Contractors are apprehensive about buying a policy from insurance companies as the requisite for collateral is half the performance bond. After insurers started to require collateral for policies, the Construction Contractors Association of Ethiopia (CCAE), established in October 1991, has been flooded with complaints from contractors.

Tewodros Zewde, head of the Association, says his table is filled with complaints from contractors claiming that insurance companies are demanding them to provide collateral to get performance and advance guarantee bonds.

The insurance companies claimed the rulings came following the alarming announcement by one of the five reinsurers in the country this July. African Reinsurance Corporation (African Re) argues most Ethiopian insurance companies pay large amounts of compensation addressing a huge claim and draining its capital.

The Association has attempted to discuss the issue with regulators at the central bank. However, the meeting was called off last minute.

"We'll exert utmost effort to discuss with insurance companies," Tewodros told Fortune.

According to him, the insurers claim the construction companies are attempting to engage in multiple projects without considering their human and capital resources, leading to failure and disagreement with the clients. As a result, the insurance companies are forced to pay compensation, with reinsurers also sharing the loss.

Kassa Lisanework, CEO of Tsehay Insurance S.C., says collateral is not a new idea, and the insurance companies just started enforcing it. He recalled an incident two years ago when the Ethiopian Roads Administration banned the insurance company from selling policies for contractors in charge of its project due to its default on Akir Construction Plc.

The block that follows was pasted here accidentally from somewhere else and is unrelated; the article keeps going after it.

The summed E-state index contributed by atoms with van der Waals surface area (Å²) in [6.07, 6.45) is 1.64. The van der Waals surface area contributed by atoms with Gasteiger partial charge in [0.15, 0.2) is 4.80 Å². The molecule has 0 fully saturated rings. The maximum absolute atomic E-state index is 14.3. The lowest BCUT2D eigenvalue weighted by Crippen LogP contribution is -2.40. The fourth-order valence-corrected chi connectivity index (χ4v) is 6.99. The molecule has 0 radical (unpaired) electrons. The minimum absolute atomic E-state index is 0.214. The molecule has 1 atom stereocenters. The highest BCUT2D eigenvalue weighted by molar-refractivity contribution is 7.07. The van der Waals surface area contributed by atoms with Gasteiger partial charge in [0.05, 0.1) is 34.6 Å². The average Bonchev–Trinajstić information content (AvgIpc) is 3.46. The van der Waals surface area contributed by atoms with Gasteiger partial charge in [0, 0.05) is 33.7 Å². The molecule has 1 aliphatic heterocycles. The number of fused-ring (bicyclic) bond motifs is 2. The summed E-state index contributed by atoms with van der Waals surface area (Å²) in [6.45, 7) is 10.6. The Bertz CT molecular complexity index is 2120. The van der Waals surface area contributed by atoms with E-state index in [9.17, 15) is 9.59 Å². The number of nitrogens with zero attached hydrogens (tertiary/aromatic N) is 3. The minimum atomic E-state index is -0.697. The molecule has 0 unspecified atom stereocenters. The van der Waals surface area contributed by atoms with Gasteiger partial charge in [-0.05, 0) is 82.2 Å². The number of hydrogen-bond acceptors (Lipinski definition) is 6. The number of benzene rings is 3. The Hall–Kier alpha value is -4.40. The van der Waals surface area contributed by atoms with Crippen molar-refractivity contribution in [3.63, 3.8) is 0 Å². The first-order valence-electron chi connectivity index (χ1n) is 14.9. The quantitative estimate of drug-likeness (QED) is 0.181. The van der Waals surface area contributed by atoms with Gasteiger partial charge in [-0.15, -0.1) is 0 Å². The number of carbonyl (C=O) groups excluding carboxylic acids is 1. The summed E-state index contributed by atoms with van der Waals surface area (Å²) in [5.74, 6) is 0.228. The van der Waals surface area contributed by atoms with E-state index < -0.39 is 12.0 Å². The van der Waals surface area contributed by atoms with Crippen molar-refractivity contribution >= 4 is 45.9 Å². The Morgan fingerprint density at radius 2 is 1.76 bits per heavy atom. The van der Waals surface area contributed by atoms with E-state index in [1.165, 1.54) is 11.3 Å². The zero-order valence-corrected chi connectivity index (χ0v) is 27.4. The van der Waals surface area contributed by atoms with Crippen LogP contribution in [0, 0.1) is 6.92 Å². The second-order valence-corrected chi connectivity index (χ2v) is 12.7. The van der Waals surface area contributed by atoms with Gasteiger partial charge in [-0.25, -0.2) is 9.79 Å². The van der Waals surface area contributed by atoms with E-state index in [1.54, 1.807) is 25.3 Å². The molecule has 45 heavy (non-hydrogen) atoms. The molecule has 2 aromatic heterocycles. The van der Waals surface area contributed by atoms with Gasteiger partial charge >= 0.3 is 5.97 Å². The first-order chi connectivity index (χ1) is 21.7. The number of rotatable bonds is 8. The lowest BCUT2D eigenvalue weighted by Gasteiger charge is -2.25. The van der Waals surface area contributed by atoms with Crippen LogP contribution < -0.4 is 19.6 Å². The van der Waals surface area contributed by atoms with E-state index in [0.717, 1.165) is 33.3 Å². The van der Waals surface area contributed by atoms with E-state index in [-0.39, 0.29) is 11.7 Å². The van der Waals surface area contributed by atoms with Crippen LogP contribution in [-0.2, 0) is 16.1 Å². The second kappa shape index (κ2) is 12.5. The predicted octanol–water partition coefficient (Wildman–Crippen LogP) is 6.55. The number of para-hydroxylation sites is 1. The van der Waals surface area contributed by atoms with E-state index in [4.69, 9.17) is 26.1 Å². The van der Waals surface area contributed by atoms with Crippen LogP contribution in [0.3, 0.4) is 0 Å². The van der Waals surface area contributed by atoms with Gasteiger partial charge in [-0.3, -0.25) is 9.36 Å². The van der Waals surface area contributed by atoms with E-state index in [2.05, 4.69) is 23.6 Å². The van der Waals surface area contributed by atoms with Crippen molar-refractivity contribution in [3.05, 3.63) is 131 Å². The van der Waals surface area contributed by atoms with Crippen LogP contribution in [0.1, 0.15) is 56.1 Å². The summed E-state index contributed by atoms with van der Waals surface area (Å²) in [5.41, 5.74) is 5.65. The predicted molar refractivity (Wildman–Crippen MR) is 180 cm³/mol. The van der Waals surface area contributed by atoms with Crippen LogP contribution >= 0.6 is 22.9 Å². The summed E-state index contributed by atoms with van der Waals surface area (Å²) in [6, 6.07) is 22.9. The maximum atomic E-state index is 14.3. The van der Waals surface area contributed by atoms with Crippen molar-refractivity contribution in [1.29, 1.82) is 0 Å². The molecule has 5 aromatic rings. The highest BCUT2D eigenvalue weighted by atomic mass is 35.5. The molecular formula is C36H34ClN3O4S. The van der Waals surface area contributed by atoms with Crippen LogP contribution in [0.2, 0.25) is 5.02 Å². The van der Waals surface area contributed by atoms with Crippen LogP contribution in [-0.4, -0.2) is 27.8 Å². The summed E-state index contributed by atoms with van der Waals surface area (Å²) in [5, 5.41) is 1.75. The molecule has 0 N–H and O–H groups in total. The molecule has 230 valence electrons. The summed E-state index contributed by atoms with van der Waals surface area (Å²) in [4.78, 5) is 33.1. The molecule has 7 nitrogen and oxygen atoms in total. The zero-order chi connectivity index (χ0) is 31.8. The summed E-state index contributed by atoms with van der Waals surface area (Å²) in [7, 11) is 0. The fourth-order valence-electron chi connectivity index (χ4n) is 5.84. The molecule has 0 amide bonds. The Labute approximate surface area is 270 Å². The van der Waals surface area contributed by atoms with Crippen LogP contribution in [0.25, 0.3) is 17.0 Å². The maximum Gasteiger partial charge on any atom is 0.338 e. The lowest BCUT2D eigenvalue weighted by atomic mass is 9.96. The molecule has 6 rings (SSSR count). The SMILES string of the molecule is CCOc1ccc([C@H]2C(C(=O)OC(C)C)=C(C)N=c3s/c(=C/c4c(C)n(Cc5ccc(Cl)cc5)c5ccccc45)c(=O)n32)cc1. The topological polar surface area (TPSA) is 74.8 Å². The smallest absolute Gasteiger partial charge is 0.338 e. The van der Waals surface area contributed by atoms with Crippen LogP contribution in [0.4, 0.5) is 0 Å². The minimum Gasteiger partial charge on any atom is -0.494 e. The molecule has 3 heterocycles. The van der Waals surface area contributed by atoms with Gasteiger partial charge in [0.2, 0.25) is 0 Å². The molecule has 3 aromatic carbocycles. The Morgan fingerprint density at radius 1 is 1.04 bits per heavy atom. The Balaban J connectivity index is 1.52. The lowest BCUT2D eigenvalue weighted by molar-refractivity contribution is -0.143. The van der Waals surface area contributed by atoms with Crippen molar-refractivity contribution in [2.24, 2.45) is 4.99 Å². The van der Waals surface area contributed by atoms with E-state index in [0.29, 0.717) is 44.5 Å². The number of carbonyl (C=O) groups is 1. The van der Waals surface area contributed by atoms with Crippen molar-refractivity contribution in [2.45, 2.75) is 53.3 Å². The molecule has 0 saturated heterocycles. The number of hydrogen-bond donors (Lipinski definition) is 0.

The construction company failed to deliver the project it had contracted with the Ethiopian Roads Administration. The insurance company had settled the advanced payment guarantee bonds last year, with ERA lifting the embargo in November. According to the CEO, the insurance firm had to pay the administration a compensation cost of 4.7 million Br.

The legal framework for collaterals is not rolled out for insurers as it is for banks.

The independent lawyer Elias Endale, with a decade of experience, says there is no legal framework for insurers' requirement of collateral and auction. As contractors shoulder the burden from banks and are required collateral for the loans, insurers must pass through the court process and win to sell the property in times of defaults, said the expert. He said the law should entitle the insurance companies to the same privilege as it did for banks to auction the property of the construction companies.

Not all contractors agree with the method.

Aboneh Gessese is the founder of Tower Plc, a construction company incorporated in 2004. He argues the new regulation is harsh for low-grade contractors. In his twenty years of experience, he did not remember defaulting to any project recommending insurers to show courtesy for long-time clients.

The grade four contractor Addis Mideksa has a different approach.

He is the Chief Executive Officer of AMG Building Construction, handling three projects worth 23 million Br in total. The contractor claimed they do not have enough assets to show as collateral for commercial banks and has taken them to give out loans and advance bonds.

"This is terrible, especially for construction companies with multiple projects," he said.

Aboneh pleads insurance companies check the profile and track record of the construction companies as collateral.

A year ago Ministry of Urban Development & Infrastructure drafted a regulation to control the number of projects one contractor handles at a time. According to Tewodros, fulfilling the obligations became a challenge for most companies due to the spike in the price of construction inputs.

For Addis, the enforcement is like added weight to the already-sinking construction sector, threatened by the on-and-off land-related services.


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